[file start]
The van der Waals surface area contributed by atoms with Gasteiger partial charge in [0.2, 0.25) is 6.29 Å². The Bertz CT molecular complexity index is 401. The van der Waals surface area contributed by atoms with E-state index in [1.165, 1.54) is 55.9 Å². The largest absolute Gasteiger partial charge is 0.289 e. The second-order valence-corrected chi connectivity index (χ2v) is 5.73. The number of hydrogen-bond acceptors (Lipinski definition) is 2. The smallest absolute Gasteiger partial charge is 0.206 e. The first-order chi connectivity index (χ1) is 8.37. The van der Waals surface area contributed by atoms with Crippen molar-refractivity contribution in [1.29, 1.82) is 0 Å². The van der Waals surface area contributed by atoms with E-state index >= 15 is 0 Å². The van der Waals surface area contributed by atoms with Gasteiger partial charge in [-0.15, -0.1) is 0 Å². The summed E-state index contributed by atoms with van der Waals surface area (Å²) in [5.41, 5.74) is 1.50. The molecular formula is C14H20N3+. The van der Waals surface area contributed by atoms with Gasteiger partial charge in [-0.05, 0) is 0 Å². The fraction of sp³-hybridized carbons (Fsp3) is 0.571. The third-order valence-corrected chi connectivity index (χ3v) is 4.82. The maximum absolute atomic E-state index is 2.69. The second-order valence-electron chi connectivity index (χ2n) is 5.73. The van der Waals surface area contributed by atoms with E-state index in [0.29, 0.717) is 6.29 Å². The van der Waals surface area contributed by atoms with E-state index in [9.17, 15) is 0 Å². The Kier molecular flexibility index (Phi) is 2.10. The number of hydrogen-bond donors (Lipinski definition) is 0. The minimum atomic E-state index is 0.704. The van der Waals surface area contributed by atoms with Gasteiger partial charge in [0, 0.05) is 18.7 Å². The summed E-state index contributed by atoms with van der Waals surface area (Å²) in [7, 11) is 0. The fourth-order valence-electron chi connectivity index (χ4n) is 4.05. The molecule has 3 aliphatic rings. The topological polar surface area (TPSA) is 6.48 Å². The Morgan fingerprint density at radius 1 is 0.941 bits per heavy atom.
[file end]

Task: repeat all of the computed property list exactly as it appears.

The van der Waals surface area contributed by atoms with Gasteiger partial charge in [0.2, 0.25) is 6.29 Å². The Bertz CT molecular complexity index is 401. The van der Waals surface area contributed by atoms with E-state index in [1.165, 1.54) is 55.9 Å². The largest absolute Gasteiger partial charge is 0.289 e. The second-order valence-corrected chi connectivity index (χ2v) is 5.73. The number of hydrogen-bond acceptors (Lipinski definition) is 2. The smallest absolute Gasteiger partial charge is 0.206 e. The first-order chi connectivity index (χ1) is 8.37. The van der Waals surface area contributed by atoms with Crippen molar-refractivity contribution in [1.29, 1.82) is 0 Å². The van der Waals surface area contributed by atoms with E-state index >= 15 is 0 Å². The van der Waals surface area contributed by atoms with Gasteiger partial charge in [-0.15, -0.1) is 0 Å². The summed E-state index contributed by atoms with van der Waals surface area (Å²) in [5.41, 5.74) is 1.50. The molecular formula is C14H20N3+. The van der Waals surface area contributed by atoms with Gasteiger partial charge in [-0.05, 0) is 0 Å². The fraction of sp³-hybridized carbons (Fsp3) is 0.571. The third-order valence-corrected chi connectivity index (χ3v) is 4.82. The maximum absolute atomic E-state index is 2.69. The second-order valence-electron chi connectivity index (χ2n) is 5.73. The van der Waals surface area contributed by atoms with E-state index in [0.29, 0.717) is 6.29 Å². The van der Waals surface area contributed by atoms with E-state index in [9.17, 15) is 0 Å². The Kier molecular flexibility index (Phi) is 2.10. The number of hydrogen-bond donors (Lipinski definition) is 0. The minimum atomic E-state index is 0.704. The van der Waals surface area contributed by atoms with Gasteiger partial charge in [0, 0.05) is 18.7 Å². The summed E-state index contributed by atoms with van der Waals surface area (Å²) in [7, 11) is 0. The fourth-order valence-electron chi connectivity index (χ4n) is 4.05. The molecule has 3 aliphatic rings. The topological polar surface area (TPSA) is 6.48 Å². The Morgan fingerprint density at radius 1 is 0.941 bits per heavy atom.